"Divine Dialogues: Cy Twombly and Greek Antiquity" at the Museum of Cycladic Art, Athens, Greece.
On view May 25 through September 3, 2017.
The Museum of Cycladic Art in Athens (MCA) announces the exhibition “DIVINE DIALOGUES: Cy Twombly and Greek Antiquity,” from May 25 to September 3. The exhibition showcases ancient artefacts side by side with works by contemporary American artist Cy Twombly and is made possible thanks to the kind support of the Cy Twombly Foundation.
For the first time, 30 works by Cy Twombly inspired by Greek mythology and his close ties with Greece will be presented alongside 12 ancient artworks, revealing a unique and original dialogue between ancient Greek and contemporary art. The exhibition includes representative drawings and sculptures by the contemporary artist, such as Venus (1975), Pan (1975), Nike (1981), Apollo (1975), Dionysus (1975), Orpheus (1979), Aristaeus mourning the loss of his bees (1973), and Aphrodite Anadyomene (1979). These works will “converse” with a series of ancient artworks such as the Torso of Aphrodite Anadyomene from the Archaeological Museum of Paphos, the Relief with representation of Orpheus, Eurydice, and Hermes from the National Archaeological Museum of Naples, the Statue of Dionysus from the Archaeological Museum of Eleusis, the Statuette of Apollo and the Figurine of winged Nike from the National Archaeological Museum of Athens.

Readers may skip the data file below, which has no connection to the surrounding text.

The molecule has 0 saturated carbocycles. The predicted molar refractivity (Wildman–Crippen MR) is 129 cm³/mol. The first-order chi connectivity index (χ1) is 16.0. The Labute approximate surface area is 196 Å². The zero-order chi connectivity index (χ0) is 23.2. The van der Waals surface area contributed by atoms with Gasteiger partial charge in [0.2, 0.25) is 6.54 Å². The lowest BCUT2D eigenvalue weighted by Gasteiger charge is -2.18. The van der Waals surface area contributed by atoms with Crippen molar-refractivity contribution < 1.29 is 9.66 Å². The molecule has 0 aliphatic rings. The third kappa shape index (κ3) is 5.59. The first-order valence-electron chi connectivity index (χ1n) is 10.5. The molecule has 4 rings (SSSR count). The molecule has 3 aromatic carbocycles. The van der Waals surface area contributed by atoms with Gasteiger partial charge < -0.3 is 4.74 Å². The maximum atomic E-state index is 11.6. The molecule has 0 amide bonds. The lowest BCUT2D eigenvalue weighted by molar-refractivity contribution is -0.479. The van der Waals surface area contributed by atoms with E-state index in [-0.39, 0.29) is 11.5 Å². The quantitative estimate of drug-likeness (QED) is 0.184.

Cy Twombly‘s fascination with Greece is well known. Even though he first visited the country during the summer of 1960, Greek mythology takes an important place in his oeuvre already since the late 1950s. But it was only in the 1970s that he explored the Greek history and mythology in depth, culminating with his masterpiece, the cycle Fifty Days at Iliam (Philadelphia Museum of Art). He painted this work over the summers of 1977 and 1978 in his studio in Bassano in Teverina, north of Rome.
Twombly’s response to that decade’s disdain for painting was to transform it into writing, as in the famous large drawings Venus and Apollo, 1975 or the later, monumental Orpheus drawings, 1979. In his artworks—both in drawings and sculptures—he frequently alluded to the Olympian gods, from the major figures of Aphrodite, Apollo and Dionysus, to Nike, Pan, or Aristaeus.
A special place at the very core of the exhibition holds an unexpected visitor: the famous François Vase, also known as the Kleitias and Ergotimos Krater, a milestone in the development of ancient Greek pottery and vase painting, which travels for the first time outside Italy, from the Archaeological Museum of Florence. It has been said that the François Vase is so unique that, even if all other ancient Greek vases were lost, it alone could illustrate Greek mythology and the code of Archaic Greek art.
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